Rainforests of paper have likely been consumed, through the ages, writing about the nature of Moses’ transgression. It’s not immediately obvious from the reading of the text. But that’s one of the great things about learning Torah. It is rich, deep, and multi-faceted. If you think you understand it straight away, then most likely you do not. Fortunately, with modern media, I can add my voice to the chorus without expending even a sheet of paper.
Just to recap. The Jewish People complain that they have no water. God tells Moses to speak to the rock and water will emerge. Moses gets angry and calls the people mutineers, then strikes the rock with his staff (as opposed to speaking to it) and water indeed emerges. God immediately responds to Moses that ‘since you did not believe in me, you will not enter the land of Canaan’. A story for the ages – in only twelve sentences (unlike Dickens, God was not paid by the page).
There is a lot to unpack in this story, but I’m going to focus on one point. Moses may have been right that the Jewish People were terribly wrong to complain about the lack of water. God has given you water in the desert for forty years. It’s gone for one day and instead of politely requesting, you come and protest bitterly, full of entitlement?
Granted, Moses was at the end of his tether. Let’s see you try leading the stiff-necked Children of Israel for forty years through a wilderness. Nevertheless, his response was wrong. And part of that mistake, in my mind, was that he listened to their words, not their feeling. Their words were words of complaint and rebellion; they were abusive. But the feeling was one of fear and insecurity. The water had dried up, they were thirsty, in the middle of a desert, with two million bodies to hydrate. They were looking oblivion square in the eye. And, for all their lofty belief in God and commitment to serve, their humanity rose to the surface. Raw instinct overcame known truths and their fear bubbled over. They were not rebelling; they were just afraid. And, had Moses look at that very human feeling, instead of looking at the response it elicited, he might have felt compassion, rather than anger.
This is true so often in our own lives. How often do we look at, and judge, the behaviour of those around us, instead of seeing the humanity that is behind it. We almost always see the humanity in children – and don’t judge them for it. But, for some reason, we expect more of adults. And bless them, adults usually meet our expectations. But there are times that they do not. As indeed, we are guilty of ourselves on occasion. Instead of being impressed that this is a failing amongst great success, we get upset and annoyed – as did Moses. Instead of seeing the Godliness and overlooking the humanity, we forget the Godliness and judge them for their humanity. Shame on us. No, shame for us. Because when we live in judgement, we are the ones who miss out. As indeed did Moses. If the failures of Children of Israel were to be at the forefront of his mind, he could not share with them the success of entering the Land of Canaan.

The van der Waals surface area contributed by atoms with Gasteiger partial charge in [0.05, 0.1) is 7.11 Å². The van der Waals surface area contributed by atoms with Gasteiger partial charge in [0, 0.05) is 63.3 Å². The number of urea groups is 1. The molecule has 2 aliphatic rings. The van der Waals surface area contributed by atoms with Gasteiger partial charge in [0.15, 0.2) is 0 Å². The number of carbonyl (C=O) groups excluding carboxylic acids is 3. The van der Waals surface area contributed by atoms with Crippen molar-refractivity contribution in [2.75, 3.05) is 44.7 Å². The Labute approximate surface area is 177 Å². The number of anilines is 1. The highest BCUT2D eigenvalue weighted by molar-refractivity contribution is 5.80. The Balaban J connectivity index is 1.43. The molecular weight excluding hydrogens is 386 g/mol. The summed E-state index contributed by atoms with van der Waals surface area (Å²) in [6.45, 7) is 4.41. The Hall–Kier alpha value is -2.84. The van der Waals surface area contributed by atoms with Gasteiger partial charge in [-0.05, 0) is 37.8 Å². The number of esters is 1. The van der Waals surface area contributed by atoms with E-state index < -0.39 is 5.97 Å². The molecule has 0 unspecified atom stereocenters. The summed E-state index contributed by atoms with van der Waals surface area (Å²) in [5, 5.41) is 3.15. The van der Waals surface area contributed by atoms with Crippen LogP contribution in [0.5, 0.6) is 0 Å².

Parsha in a Nutshell
The first portion begins with the ritual of the red heifer – an offering related to the spiritual impurity of a dead body. Although challenging to understand, it is not un-understandable per se. The ritual is replete with meaning – but beyond the scope of this davar.
Miriam dies and there is no water. The Jews immediately revert to character and begin to complain. Moses brings water from a rock, but in doing so, his subtle, but significant, mistake is responded to with the decree that he will not enter the land of Canaan. The Jewish people complain now about the mannah. Snakes attack the camp but are warded off by Moses’ timely intervention. Aaron dies and the Jewish people are set upon by various nations who they defeat.
In the second portion, Balaam, a Moabite, is granted a level of prophecy equal to that of Moses. He is an intriguing character ‑ honour driven, arrogant, money chasing and narcissistic. The world doesn’t change that much.
Balak, the king of Moab, seeing that conventional methods have not worked, decides to hire Balaam to curse the Jewish people. Balaam accepts the assignment. God allows Balaam to go with Balak, but Balaam does warn Balak that he will only be able to say that which God allows him to. Three times Balaam tries to curse the Jewish People and three times God places prophetic blessings in his mouth instead. His prophecies are some of the most poetic and beautiful parts of the whole Torah. The whole story is well worth a read.